We can’t say we’re surprised to hear that negotiations have sputtered and came to a halt Sunday, leaving a trail of disappointment and unmet expectations. Anyone who has been following this story since it broke could see the writing on the wall, and Telstra must not have liked what it saw.
The skyrocketing estimates of offering affordable, reliable, and high-speed Internet service in an archipelago; the increasingly louder call to reallocate the much-sought-after 700MHz wireless frequency, which is currently mostly held by Liberty Telecom, a subsidiary of San Miguel Corporation; SMC’s failed attempt at making a dent in the local telecoms industry with Wi-Tribe — you can take your pick between these red flags, but there are other concerns.
But the bottomline is the arrival of a third force in the Philippines’ telecom market has been pushed back indefinitely, which means the long-suffering customers of existing telcos will continue to have little to no choice for quality mobile and broadband service.
Below is a copy of Telstra’s press release regarding the failed joint venture.
Negotiations ended on Philippines wireless joint venture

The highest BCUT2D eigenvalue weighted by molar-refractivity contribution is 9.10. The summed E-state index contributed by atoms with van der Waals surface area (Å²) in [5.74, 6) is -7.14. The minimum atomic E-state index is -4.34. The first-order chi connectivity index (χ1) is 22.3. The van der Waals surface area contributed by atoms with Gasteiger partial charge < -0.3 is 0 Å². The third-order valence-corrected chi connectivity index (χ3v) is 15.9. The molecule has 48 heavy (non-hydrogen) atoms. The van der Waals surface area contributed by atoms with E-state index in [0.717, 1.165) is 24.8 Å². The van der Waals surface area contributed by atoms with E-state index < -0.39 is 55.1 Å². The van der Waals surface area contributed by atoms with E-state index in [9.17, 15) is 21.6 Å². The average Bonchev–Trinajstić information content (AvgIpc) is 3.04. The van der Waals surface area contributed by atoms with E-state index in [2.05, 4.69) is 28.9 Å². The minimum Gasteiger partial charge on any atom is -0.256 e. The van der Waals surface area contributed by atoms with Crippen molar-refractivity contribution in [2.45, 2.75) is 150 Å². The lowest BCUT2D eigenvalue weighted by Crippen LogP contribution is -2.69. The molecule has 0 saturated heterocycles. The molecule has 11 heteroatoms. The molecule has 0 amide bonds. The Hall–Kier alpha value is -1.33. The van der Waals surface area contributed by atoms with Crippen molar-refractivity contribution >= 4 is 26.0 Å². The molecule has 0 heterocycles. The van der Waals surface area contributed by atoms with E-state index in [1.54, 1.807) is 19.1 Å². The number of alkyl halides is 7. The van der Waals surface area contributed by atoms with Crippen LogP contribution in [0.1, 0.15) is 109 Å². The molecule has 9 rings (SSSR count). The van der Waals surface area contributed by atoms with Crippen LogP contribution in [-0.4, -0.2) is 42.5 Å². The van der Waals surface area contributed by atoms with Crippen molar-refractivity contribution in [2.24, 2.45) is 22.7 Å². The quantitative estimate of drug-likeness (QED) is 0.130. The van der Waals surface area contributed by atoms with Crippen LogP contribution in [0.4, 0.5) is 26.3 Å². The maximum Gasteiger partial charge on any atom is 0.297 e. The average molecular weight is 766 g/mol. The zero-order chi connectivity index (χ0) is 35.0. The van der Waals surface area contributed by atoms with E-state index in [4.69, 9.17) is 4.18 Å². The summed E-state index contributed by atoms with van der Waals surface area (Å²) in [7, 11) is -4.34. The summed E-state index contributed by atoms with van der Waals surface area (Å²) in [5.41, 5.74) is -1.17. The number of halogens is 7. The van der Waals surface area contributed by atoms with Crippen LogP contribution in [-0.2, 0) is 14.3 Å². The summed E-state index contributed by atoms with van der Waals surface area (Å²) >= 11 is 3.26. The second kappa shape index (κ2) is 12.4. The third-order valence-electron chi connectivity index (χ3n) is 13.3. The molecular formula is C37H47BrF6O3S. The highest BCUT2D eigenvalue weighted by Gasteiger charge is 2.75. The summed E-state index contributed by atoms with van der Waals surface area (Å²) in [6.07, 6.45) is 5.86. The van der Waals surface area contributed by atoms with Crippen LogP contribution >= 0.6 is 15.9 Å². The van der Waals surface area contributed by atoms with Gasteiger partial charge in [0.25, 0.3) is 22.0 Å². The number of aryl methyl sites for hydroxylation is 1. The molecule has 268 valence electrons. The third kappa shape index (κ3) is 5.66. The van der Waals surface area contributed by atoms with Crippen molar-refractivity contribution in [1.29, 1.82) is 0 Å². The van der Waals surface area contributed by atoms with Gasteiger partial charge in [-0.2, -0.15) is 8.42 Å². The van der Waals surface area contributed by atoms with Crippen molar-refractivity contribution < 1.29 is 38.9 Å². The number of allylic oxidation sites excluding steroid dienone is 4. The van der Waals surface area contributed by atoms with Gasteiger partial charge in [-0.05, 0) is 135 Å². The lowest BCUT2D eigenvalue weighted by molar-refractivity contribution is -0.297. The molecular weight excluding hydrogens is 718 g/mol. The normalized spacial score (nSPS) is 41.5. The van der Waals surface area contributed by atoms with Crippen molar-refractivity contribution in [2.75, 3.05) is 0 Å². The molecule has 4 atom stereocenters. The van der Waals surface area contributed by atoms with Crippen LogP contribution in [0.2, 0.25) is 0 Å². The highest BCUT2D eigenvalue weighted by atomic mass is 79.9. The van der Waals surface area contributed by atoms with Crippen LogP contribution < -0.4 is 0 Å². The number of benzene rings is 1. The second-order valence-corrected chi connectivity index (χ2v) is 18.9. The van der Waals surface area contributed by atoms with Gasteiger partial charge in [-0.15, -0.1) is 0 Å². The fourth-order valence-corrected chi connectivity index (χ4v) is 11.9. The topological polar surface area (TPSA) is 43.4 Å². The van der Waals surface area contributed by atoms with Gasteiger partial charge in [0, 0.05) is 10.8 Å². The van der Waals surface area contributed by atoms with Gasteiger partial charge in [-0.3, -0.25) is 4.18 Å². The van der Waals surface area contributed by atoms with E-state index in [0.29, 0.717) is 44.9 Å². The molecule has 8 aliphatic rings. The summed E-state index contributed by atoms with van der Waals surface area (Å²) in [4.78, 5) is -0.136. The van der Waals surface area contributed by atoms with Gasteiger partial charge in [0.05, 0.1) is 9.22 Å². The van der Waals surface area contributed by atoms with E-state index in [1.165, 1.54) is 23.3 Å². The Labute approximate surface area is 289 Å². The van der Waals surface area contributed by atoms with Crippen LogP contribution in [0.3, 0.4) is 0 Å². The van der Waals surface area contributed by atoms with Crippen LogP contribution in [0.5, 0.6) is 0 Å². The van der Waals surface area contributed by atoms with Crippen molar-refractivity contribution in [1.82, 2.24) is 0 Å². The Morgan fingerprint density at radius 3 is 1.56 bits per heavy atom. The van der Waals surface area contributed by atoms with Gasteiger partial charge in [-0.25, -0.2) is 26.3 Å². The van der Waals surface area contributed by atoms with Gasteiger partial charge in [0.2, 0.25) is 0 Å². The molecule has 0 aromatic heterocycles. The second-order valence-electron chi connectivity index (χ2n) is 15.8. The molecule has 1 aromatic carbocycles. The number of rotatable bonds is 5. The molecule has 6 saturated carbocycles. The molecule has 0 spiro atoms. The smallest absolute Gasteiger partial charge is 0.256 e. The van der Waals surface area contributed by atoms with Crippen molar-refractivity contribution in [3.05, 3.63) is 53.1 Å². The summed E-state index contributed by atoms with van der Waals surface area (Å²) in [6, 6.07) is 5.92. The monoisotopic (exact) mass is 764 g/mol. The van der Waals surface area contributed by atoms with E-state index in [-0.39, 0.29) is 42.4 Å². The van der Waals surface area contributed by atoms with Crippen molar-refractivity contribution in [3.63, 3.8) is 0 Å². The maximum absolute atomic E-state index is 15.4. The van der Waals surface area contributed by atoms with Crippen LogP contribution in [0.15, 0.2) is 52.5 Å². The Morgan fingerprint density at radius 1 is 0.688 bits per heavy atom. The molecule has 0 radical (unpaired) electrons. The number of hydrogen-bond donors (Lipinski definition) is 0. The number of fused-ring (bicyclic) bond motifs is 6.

Telstra and San Miguel Corporation have been unable to reach commercial arrangements on a possible equity investment in a wireless joint venture in the Philippines and negotiations have therefore ceased.
Telstra Chief Executive Officer Andrew Penn today said the organisations had agreed at the weekend to bring negotiations to an end.
“Despite an enormous amount of effort and goodwill on all sides, we were simply unable to come to commercial arrangements that would have enabled us all to proceed,” Mr Penn said.
“While this opportunity is strategically attractive, and we have great respect for San Miguel Corporation and its President Mr Ang, it was obviously crucial that the commercial arrangements achieved the right risk-reward balance for all involved.”
Telstra has offered to continue technical network design and construction consultancy support to San Miguel Corporation, should those services be required.